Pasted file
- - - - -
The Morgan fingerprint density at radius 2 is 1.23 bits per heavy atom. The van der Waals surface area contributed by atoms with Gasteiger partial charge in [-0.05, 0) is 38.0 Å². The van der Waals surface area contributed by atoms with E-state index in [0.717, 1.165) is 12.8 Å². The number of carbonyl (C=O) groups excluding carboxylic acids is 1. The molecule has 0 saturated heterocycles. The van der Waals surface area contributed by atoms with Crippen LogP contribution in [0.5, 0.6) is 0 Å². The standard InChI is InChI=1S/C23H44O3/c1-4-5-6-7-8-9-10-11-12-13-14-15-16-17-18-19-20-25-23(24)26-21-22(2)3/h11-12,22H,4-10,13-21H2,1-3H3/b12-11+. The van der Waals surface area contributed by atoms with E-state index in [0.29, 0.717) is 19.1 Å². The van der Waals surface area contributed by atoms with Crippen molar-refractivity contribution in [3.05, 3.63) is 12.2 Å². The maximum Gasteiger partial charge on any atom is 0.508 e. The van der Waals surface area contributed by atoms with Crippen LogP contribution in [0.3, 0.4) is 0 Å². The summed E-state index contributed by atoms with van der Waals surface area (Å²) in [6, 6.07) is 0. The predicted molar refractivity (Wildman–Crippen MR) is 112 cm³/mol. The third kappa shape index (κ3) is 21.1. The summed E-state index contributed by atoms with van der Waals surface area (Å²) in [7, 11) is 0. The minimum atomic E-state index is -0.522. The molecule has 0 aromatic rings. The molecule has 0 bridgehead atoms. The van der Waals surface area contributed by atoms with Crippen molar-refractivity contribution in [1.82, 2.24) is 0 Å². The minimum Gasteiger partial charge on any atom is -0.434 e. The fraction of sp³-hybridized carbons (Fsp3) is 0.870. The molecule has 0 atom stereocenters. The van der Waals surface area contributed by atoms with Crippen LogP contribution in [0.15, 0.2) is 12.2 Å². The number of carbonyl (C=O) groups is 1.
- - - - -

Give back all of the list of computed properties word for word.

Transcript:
The Morgan fingerprint density at radius 2 is 1.23 bits per heavy atom. The van der Waals surface area contributed by atoms with Gasteiger partial charge in [-0.05, 0) is 38.0 Å². The van der Waals surface area contributed by atoms with E-state index in [0.717, 1.165) is 12.8 Å². The number of carbonyl (C=O) groups excluding carboxylic acids is 1. The molecule has 0 saturated heterocycles. The van der Waals surface area contributed by atoms with Crippen LogP contribution in [0.5, 0.6) is 0 Å². The standard InChI is InChI=1S/C23H44O3/c1-4-5-6-7-8-9-10-11-12-13-14-15-16-17-18-19-20-25-23(24)26-21-22(2)3/h11-12,22H,4-10,13-21H2,1-3H3/b12-11+. The van der Waals surface area contributed by atoms with E-state index in [0.29, 0.717) is 19.1 Å². The van der Waals surface area contributed by atoms with Crippen molar-refractivity contribution in [3.05, 3.63) is 12.2 Å². The maximum Gasteiger partial charge on any atom is 0.508 e. The van der Waals surface area contributed by atoms with Crippen LogP contribution in [0.3, 0.4) is 0 Å². The summed E-state index contributed by atoms with van der Waals surface area (Å²) in [6, 6.07) is 0. The predicted molar refractivity (Wildman–Crippen MR) is 112 cm³/mol. The third kappa shape index (κ3) is 21.1. The summed E-state index contributed by atoms with van der Waals surface area (Å²) in [7, 11) is 0. The minimum atomic E-state index is -0.522. The molecule has 0 aromatic rings. The molecule has 0 bridgehead atoms. The van der Waals surface area contributed by atoms with Crippen molar-refractivity contribution in [1.82, 2.24) is 0 Å². The minimum Gasteiger partial charge on any atom is -0.434 e. The fraction of sp³-hybridized carbons (Fsp3) is 0.870. The molecule has 0 atom stereocenters. The van der Waals surface area contributed by atoms with Crippen LogP contribution in [0.15, 0.2) is 12.2 Å². The number of carbonyl (C=O) groups is 1.